Here�s an important handicapping term you may not have heard of: Effective Takeout. This is the amount of each dollar wagered that you can expect to lose in a given situation. The Effective Takeout (ET) of all win bets, for instance, is about 22 cents per dollar bet. Only an estimated 3% of long-term handicappers can make money in a 22% negative expectation situation like this. I know � here I go bumming you out. Don�t get depressed � there are better situations available. We can make our handicapping job much easier if we find situations where the ET is lowest.
Do you bet a lot of favorites? The ET for favorites to win is about 18% � better than win betting in general. However, the ET for favorites to show is only 10%. Generally speaking, you�re better off betting favorites to show than to win. You move almost half the distance to profitability just by changing your bet type. Favorites-to-show is what I call a "soft spot" in thoroughbred wagering. These are situations where the distance to profitability is significantly smaller than average. By restricting yourself to these situations, you are effectively playing a much easier game than most of your competition.
Handicapping is a filtering process. We�re all using our own filters, whatever they may be, to find a subset of all available bets that we will wager on. We�re looking, in our different ways, for a subset that�s profitable. Why not start with broad subsets that improve your chances before you even begin handicapping? You can apply your handicapping filter to these situations, and will stand a much better chance of making money in the long run.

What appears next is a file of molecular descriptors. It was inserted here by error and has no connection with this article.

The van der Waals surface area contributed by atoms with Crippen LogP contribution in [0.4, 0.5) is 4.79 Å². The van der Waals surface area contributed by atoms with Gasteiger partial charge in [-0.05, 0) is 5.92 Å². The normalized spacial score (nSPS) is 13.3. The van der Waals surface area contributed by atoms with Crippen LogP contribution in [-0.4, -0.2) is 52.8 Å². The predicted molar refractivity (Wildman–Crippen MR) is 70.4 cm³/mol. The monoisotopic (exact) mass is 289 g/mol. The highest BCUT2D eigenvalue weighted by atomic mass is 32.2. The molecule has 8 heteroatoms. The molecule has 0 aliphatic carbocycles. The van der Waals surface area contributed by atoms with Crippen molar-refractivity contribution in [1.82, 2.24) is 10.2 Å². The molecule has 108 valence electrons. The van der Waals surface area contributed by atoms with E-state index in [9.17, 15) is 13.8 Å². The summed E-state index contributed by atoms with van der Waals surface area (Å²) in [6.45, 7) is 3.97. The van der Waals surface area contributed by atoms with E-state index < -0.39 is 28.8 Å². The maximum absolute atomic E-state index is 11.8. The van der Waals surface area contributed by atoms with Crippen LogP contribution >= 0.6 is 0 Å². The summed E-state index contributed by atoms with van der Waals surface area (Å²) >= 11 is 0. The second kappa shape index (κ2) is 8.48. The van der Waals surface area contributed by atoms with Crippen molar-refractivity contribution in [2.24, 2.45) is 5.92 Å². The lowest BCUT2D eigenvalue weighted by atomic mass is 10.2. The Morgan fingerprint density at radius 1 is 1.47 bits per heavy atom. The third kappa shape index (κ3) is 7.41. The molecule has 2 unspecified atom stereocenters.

Here�s another example of a soft spot: in one large study, the rail horse in turf routes actually had a 1.03 ROI. They didn�t win much more than the other posts. The odds were a bit higher, though, probably due to the public�s unjustified fear of traffic problems coming from the rail.
Or, one of the top four last-race-Beyer horses moving from a fast track to an off track has an ET of 8%. The same type of horse running on a fast track today has an ET of 17%. Perhaps the public�s overemphasis of "mud" sires allows the competitive horses to go off at better odds on off tracks.
Some other soft spots: In dirt sprints, horses with 6+ Quirin Speed Points have an ET of less than 10% � the public still underestimates the importance of early speed. In dirt routes, the inside horse has less than a 10% ET. In dirt routes, horses with 7+ Quirin Speed Points have an ET of 7%. In turf routes, the horse with the most earnings in the last two years has less than a 9% ET. Interestingly, in turf routes, horses with 6+ Quirin Speed Points have an ET of 5%. Also in turf routes, second-race-after-a-layoff horses have an ET of 7%. And so on.
You can also improve your Effective Takeout by eliminating types of horses with low ROIs as discussed in my article Separating the Wheat from the Chaff: Semi-Mechanical Contender Selection. By removing horses with very high ET�s, you lower the ET for the rest of the field.
The point isn�t for me to quote all the soft spots caused by low Effective Takeouts which you can find in legitimate thoroughbred handicapping studies. They�re out there if you want to purchase them, or you can do your own studies. But it�s important to realize they exist. Rather than jumping into a negative 22% pool, why not start with a more favorable situation?NC
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